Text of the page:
Friday Sept. 04
Hypocrites, keen observer of human nature first descried a 4-box model of personality types in the 4th century B.C. In the intervening years of about 100 generations not much has changed. Our technology advances relentlessly but the human psyche is the same.
A visit to the great sailing square-rigged vessel Balclutha, fully restored as a living maritime museum at the bottom of Hyde Street in San Francisco will confirm this observation.
The Balclutha was built in Scotland in 1886. She was caught in an earlier time warp of technological change. Europe was running out of timber for wooden ships and searching for an alternative (sound familiar?) So she was an early adapter built out of steel. During the same period, thanks to James Watt, the coal fired steam engine was replacing sail power. But steam wasn’t entirely accepted or trusted so there you have it: the curious anomaly called the Balchutha with its post Industriously Revolution use of below deck steel hull powered by the pre Industrial Revolution known for centuries as wind power.
Back to my central point that technology advances but human nature does not. At the top fo the food chain is a singularly skilled person, the captain. He lives in lavish, some say extravagant, spacious quarters in the most desirable part of the ship, the aft, and his quarters are outfitted with expensive furnishings and his own private head. Next in the pecking order are about eight senior officers or craftsmen. They have their own section of the ship, in the middle. And then there were approximately 20 scurvy crew, who lived in the bow, and whose legal status was better than slavery, but their freedoms were not. Any one who has ever tried to sleep on a recreational vessel in the V-birth knows it is the most uncomfortable part of a pitching vessel. The crew shared their quarters with the massive steel windlass, and in rough seas (nearly all the time) water came in through the ports where the anchor chain exited, making their common quarters cold and wet.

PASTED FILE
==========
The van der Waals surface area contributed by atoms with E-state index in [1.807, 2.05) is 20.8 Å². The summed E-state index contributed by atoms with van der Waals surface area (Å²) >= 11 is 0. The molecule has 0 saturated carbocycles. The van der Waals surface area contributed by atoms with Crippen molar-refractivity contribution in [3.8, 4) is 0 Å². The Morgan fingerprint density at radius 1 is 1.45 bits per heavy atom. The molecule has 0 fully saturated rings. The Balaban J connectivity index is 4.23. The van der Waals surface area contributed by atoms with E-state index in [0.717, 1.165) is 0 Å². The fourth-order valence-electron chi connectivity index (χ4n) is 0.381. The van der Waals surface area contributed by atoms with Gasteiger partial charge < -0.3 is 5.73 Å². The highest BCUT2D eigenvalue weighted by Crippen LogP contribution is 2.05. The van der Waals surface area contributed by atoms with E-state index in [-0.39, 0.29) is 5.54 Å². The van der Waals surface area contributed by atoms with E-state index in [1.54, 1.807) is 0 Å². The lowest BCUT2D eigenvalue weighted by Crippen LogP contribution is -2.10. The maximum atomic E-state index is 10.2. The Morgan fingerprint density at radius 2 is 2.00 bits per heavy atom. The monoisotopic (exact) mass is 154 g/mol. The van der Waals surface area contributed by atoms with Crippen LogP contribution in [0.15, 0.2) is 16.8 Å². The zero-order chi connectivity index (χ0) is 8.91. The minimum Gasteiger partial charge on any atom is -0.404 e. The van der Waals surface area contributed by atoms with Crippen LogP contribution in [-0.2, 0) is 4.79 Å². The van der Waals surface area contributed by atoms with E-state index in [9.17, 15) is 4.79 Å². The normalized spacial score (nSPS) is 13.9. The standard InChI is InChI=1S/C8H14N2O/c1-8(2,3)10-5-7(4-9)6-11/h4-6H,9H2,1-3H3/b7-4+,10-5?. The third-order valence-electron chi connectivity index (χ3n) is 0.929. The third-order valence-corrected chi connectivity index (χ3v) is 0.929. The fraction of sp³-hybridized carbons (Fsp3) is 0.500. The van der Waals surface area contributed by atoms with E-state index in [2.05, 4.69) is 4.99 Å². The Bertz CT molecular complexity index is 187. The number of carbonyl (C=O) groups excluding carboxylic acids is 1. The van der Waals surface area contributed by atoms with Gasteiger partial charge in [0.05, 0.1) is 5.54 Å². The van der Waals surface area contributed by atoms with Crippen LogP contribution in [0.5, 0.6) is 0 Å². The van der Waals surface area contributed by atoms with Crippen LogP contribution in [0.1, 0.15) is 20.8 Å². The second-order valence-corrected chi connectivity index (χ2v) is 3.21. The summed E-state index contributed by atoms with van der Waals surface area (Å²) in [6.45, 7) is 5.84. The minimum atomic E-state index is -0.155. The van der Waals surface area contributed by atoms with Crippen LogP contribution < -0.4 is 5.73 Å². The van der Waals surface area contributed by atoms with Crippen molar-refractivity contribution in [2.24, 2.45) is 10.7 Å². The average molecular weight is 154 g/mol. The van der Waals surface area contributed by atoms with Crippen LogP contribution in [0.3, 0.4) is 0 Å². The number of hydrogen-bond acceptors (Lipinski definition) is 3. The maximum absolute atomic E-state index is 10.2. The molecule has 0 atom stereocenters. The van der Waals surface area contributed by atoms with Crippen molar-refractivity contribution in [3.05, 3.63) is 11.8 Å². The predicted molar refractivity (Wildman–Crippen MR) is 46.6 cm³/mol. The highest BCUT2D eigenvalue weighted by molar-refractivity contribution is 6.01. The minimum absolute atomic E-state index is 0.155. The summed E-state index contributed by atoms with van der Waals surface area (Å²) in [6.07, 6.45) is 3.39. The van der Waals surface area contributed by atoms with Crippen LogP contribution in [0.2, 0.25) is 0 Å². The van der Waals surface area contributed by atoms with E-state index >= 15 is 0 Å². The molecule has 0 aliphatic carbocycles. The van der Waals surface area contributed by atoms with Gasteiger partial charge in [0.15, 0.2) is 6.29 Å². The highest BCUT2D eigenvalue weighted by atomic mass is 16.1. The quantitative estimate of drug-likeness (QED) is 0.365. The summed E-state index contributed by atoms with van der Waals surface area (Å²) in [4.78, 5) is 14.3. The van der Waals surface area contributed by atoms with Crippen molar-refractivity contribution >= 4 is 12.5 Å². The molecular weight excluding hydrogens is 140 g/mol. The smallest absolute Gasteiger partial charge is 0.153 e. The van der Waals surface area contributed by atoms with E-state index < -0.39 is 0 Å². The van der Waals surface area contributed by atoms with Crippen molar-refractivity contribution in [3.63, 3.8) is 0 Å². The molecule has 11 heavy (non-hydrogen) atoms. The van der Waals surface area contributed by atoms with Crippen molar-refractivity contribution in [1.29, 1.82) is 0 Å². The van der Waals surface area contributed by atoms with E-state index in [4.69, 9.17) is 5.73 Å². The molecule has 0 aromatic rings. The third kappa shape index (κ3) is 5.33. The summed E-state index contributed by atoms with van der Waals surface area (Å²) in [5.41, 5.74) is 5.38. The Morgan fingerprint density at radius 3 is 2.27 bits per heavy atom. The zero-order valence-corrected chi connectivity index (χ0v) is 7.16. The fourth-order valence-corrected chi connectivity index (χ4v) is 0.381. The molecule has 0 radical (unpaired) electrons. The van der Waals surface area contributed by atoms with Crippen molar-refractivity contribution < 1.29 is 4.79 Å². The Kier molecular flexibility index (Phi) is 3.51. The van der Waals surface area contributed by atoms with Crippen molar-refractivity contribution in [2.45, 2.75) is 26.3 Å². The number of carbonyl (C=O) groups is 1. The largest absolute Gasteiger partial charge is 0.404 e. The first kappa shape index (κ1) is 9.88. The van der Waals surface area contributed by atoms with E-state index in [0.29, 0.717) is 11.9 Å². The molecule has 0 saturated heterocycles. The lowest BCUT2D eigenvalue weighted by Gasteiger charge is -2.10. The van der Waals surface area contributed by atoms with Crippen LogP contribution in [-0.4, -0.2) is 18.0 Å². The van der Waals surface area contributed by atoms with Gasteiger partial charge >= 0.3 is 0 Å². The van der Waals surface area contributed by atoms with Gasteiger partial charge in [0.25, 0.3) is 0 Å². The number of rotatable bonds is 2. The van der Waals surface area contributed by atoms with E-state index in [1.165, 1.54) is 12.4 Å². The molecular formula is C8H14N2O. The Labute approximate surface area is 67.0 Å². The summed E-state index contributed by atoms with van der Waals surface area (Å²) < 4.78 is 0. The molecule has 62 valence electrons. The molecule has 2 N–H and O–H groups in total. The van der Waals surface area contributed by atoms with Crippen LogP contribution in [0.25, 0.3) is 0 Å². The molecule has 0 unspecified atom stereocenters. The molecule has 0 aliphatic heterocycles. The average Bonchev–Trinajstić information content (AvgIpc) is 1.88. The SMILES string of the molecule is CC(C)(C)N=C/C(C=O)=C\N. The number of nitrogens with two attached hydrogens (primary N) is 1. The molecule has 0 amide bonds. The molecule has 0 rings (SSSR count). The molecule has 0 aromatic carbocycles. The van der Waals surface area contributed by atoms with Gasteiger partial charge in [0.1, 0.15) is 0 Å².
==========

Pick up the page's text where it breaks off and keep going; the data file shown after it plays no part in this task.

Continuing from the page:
In summary the ship was organized in a strict hierarchy — with a few highly educated and skilled people at the top; a bunch of mid-level managers trying to work up the career ladder, and the scurvy crew of social misfits and undesirables subscript for the voyage. When you walk the Balclutha you see the strict hierarchy in the architecture and feel it in the bones of the men. Perhaps it’s a bit too close to the way we are organized today.
To this day we accept that’s it’s good that the captain have control of the ship. And that society of necessity has a benign form of economic human trafficking… or economic slavery………. for the greater good.
This form is an interesting experiment in leadership. — thrown together and caged like rats in a little laboratory experiment — whose lives are dependent upon one another, and who could despise or love one another, but they had to function together for the common survival and good The captain must retain control over the men. But he also must gain their respect. It is a delicate balance, a balance lost in the famous stories such as the mutiny of the Bounty.
the tension and balance exist among all humans. The tension between the forces of good and of evil have been played out in ships and societies since the beginning of time.
Go see for yourself. Live as a scurvy crew member with little control over your life – a life you may hate. Or play the role of an educated gentleman officer – committed to your career and carefully watched and judged. Or be the captain, who has absolute authority, yet must do a balancing act of leadership in order to survive and bring home the bacon — or coal, or wheat, or timber, or furnishings, or humans.
Some things never change. We use our and our hierarchical society to make and distribute more goods cheaper and faster for 7 billion inhabitants than in any previous society. Our Western medicine in genius, and we are the first generation to organize our technology and our society to put a man on the moon. Aren’t we the greatest?
I dare say we have as many evil leaders in the world as good. On board we either have a captain Ahab or a loving (though disciplined) captain. We never seem to abolish the one nor the other. In the worst of circumstances the captain is selfish and tyrannical. In the best of circumstances the captain percolates upward and is accepted as first among equals. We never seem to abolish the one nor the other. Technology marches forward while human nature takes many generations to advance. Is there a better way? You can come away from a tour of the Balchutha with a glimmer of the great age of sail… and a lot to think about.